I still consider traditional publishing the bees knees even with the advent of self publishing on Amazon and co., so in today's blog post we'll be covering how to write a book proposal and query letter. I'm going to share with you the way I've been taught to approach this task.
Always start with The Writers & Artists Yearbook. This is a great resource for finding potential Editors and Agents in your genre, but be sure to double check the information listed by them on individual websites. People come and go all the time and you want the most accurate information. If you find the book doesn't match the website and you're still not sure (because the website looks like it hasn't be manned for several months), make a phone call to the company to find out the name of the Editor or Agent. The number one rule is to address your proposal / query to a named person, so it is worth all this extra effort. If you simply write Dear Sir / Madam, expect to find yourself on the slush pile in no time at all.
Before you write your proposal, make sure you have a completed manuscript and it's edited to the best of your ability. In the past, I've let potentially great opportunities slip through my fingers because I'd only written five or six chapters and that's all I had to show.
In the good old days I used to write query letters that were three A4 pages long because it was ok to do so. Nowadays, however, it's preferable to write just one A4 page with approx three to five paragraphs. Remember, you want to hook the Agent or Editor in within the first few seconds, much as you do when writing a book, so keep your proposal succinct and to the point. Even if you're emailing the query, keep to the structure and format of a letter and don't send attachments unless you're allowed to. Only include your website or blog in your signature because they are unlikely to click through to these unless you've impressed them and they are keen to see more of what you can do. Everything you want to pitch about your book should be expressed in the confines of the letter, not tucked away on your website or blog.
So that's the basic principles of the layout covered. Now, what should the proposal contain?
Start with a paragraph about your book. This is a chance to pitch your story in a way that will simply blow the Editor or Agent away. Show them your irresistible hook and they will already be thinking about possible marketing opportunities. Tell them about the authors you admire and who of those you write like. X meets Y with a touch of Z. Don't be too cocky (setting yourself up for a fall), but be confident in your style, flair and content.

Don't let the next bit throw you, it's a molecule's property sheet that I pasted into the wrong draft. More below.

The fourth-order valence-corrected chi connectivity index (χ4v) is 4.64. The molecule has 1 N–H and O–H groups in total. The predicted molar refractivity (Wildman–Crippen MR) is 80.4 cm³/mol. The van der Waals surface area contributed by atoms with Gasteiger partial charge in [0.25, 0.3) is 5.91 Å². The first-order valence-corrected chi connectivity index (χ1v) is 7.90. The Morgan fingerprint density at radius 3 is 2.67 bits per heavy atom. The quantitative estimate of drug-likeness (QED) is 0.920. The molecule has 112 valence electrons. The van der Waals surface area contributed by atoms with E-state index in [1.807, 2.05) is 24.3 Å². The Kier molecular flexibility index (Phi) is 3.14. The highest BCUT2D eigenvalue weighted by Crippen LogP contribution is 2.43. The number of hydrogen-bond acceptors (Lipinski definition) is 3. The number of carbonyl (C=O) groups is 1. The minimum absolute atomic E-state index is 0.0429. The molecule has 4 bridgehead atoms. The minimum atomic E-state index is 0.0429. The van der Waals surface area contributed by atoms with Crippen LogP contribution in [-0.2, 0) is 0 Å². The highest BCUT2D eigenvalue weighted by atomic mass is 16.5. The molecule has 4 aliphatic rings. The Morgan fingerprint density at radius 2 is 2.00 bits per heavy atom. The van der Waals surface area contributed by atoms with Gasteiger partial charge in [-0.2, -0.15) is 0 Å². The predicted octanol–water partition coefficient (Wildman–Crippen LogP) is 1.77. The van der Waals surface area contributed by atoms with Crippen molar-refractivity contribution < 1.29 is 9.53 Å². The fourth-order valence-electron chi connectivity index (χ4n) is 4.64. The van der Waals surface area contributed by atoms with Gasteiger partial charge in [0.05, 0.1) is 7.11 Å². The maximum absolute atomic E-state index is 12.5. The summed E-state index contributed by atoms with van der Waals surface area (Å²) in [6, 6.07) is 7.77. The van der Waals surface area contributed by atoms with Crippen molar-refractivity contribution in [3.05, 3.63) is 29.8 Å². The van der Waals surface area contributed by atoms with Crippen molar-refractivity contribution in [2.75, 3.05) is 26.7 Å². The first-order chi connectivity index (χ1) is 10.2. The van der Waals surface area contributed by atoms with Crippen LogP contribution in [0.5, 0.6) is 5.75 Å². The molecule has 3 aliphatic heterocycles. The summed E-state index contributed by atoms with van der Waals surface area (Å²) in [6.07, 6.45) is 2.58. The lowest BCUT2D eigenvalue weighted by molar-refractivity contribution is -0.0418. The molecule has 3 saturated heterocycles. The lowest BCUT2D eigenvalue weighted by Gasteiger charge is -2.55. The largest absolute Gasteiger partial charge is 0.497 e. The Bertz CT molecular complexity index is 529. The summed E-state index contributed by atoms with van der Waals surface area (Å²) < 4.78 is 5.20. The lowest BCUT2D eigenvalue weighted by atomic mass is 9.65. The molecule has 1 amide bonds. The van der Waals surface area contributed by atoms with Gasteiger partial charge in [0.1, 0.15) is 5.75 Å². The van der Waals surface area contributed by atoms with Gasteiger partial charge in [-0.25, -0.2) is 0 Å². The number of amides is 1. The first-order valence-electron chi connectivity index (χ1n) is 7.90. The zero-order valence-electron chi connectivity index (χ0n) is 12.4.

Next, write a paragraph about yourself and link it back to your book. Explain why you're qualified to write this story. Also mention you're a first time novelist, active on Facebook and Twitter, running a website, blogging regularly... All of this shows to them evidence you're aware of the importance of author platform and social networking. Most marketing filters through these channels if the budget is limited. If you do have a publishing history, now is the time to sing your praises. This "history" can include published articles, web copywriting, etc etc. It all makes up your published portfolio.
You need to clearly state your chosen genre, where you think your book will sit in a bookshop and which authors it will sit next to. Research thoroughly and don't make up a genre.
Be sure to let the Editor / Agent know what's available if they request to see more ie. a complete manuscript.
Finally, check the submission guidelines and most important of all - follow them. If you are being asked to send the first three chapters with a short synopsis, ONLY send the first three chapters with a short synopsis.
Using this format won't necessarily guarantee success, but what it does do is take you out of that fiction bubble and drop you into the publishing industry world. Putting your marketing head on and getting you thinking like a pro. The easy part is writing the damn book. The hard part is pitching it for sale.
I'll be continuing with this subject tomorrow and sharing tips from real life Editors and Agents.
Blogging is an amazing concept so here I am giving it a whirl. You'll get words. You'll get pics. Sometimes a vid or two. You'll get tongue in cheek, the odd humble opinion and an honest insight into my travels and writing life. Maybe even a few gems along the way. I'll be musing on home turf as I see more and more of the UK and sharing my experiences further afield on holidays and adventurous trips across the globe.